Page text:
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The BABES IN THE WOOD.Now ponder well, you parents deare,These wordes which I shall write;A doleful story you shall heare,In time brought forth to light.A gentleman of good accountIn Norfolke dwelt of late.Who did in honour far surmountMost men of his estate.Sore sicke he was, and like to dye,No helpe his life could save;His wife by him as sicke did lye,And both possest one grave.No love between these... more...

OPENING THE WINDOW THUS I lift the sash, so longShut against the flight of song;All too late for vain excuse,—Lo, my captive rhymes are loose. Rhymes that, flitting through my brain,Beat against my window-pane,Some with gayly colored wings,Some, alas! with venomed stings. Shall they bask in sunny rays?Shall they feed on sugared praise?Shall they stick with tangled feetOn the critic's poisoned... more...

Brave and True, by E Dawson. “But I say, Martin, tell us about it! My pater wrote to me that you’d done no end of heroic things, and saved Bullace senior from being killed. His pater told him, so I know it’s all right. But wasn’t it a joke you two should be on the same ship?” Martin looked up at his old schoolfellow. He had suddenly become a person of importance in the well-known old haunts... more...

The Love Song of J. Alfred Prufrock S'io credesse che mia risposta fosseA persona che mai tornasse al mondo,Questa fiamma staria senza piu scosse.Ma perciocche giammai di questo fondoNon torno vivo alcun, s'i'odo il vero,Senza tema d'infamia ti rispondo. Let us go then, you and I,When the evening is spread out against the skyLike a patient etherized upon a table;Let us go, through... more...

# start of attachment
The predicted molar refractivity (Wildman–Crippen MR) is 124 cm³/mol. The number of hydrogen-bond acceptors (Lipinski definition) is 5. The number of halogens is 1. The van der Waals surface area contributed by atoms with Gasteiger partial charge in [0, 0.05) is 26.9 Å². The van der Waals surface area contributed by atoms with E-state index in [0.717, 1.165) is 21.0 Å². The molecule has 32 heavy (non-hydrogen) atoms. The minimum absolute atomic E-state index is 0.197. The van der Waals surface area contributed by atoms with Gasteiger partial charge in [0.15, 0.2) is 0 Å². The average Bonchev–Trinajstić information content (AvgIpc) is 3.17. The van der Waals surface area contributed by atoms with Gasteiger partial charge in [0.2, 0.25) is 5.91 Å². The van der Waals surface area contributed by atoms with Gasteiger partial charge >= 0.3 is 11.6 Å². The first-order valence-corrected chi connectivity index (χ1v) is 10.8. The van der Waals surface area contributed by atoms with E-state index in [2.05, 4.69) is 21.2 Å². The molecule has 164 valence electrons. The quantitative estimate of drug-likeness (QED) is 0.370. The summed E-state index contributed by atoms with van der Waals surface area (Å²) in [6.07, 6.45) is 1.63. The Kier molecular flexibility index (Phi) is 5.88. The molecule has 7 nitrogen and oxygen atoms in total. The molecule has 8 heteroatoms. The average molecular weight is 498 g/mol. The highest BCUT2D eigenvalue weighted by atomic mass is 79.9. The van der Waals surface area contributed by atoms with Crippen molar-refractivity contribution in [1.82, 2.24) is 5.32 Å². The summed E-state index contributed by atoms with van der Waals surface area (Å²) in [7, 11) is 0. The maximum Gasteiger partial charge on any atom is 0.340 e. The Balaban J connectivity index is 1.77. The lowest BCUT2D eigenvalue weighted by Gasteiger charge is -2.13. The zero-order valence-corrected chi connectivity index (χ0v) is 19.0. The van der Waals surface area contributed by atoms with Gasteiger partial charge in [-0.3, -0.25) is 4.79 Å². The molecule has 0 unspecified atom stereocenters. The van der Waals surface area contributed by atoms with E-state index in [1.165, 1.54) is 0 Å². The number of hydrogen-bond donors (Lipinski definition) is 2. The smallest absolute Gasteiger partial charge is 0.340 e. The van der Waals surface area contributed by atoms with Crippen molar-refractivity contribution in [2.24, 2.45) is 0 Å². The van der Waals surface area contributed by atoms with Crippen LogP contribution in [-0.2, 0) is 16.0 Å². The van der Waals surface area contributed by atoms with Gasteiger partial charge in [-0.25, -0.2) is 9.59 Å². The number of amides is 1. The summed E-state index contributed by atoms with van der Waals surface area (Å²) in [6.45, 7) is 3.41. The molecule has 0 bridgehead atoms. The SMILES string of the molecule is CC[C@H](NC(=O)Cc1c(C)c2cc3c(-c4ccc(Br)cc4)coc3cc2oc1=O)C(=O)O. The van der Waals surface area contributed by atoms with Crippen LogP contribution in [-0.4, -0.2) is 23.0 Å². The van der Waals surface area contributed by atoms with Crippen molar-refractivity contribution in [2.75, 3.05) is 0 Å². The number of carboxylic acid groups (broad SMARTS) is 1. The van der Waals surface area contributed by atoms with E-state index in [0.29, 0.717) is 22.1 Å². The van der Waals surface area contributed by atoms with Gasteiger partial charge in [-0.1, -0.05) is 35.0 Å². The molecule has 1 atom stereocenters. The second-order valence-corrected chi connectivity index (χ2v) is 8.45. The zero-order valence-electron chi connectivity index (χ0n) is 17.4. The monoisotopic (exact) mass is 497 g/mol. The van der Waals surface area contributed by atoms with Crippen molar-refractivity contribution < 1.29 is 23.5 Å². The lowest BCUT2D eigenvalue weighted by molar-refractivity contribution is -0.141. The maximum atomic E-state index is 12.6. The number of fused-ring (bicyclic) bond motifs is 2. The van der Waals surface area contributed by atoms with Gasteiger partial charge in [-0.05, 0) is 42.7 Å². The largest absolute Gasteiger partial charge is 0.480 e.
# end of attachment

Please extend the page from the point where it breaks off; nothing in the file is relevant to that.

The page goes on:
The reader of to-day will not forget, I trust, that it is nearly a quarter of a century since these papers were written. Statements which were true then are not necessarily true now. Thus, the speed of the trotting horse has been so much developed that the record of the year when the fastest time to that date was given must be very considerably altered, as may be seen by referring to a note on page 49... more...

SYMBOLISMTongueless the bell!Lute without a song!It is not nightIt is God's dawn,Silence its unending song.Over heart's valley,In the soul's night,Through pain's windowBehold! His light!On Life's Height.No prayer, now,Though death-waves roll,Faith's candle lit,Beside it sits the soulReading Eternity's scroll. SOURCE OF SINGINGA bruised heart,A wounded soul,A broken... more...

THE ROCK-A-BY LADY The Rock-a-By Lady from Hushaby streetComes stealing; comes creeping;The poppies they hang from her head to her feet,And each hath a dream that is tiny and fleet—She bringeth her poppies to you, my sweet,When she findeth you sleeping! There is one little dream of a beautiful drum—"Rub-a-dub!" it goeth;There is one little dream of a big sugar-plum,And lo! thick and fast... more...

GENERAL INTRODUCTION B OOKS are as much a part of the furnishing of a house as tables and chairs, and in the making of a home they belong, not with the luxuries but with the necessities. A bookless house is not a home; for a home affords food and shelter for the mind as well as for the body. It is as great an offence against a child to starve his mind as to starve his body, and there is as much danger... more...

INTRODUCTION WILLIAM CORY (Johnson) was born at Torrington in Devonshire, on January 9, 1823. He was the son of Charles William Johnson, a merchant, who retired at the early age of thirty, with a modest competence, and married his cousin, Theresa Furse, of Halsdon, near Torrington, to whom he had long been attached. He lived a quiet, upright, peaceable life at Torrington, content with little, and... more...

BOOK I. INSCRIPTIONS One's-self I sing, a simple separate person,Yet utter the word Democratic, the word En-Masse. Of physiology from top to toe I sing,Not physiognomy alone nor brain alone is worthy for the Muse, I saythe Form complete is worthier far,The Female equally with the Male I sing. Of Life immense in passion, pulse, and power,Cheerful, for freest action form'd under the laws... more...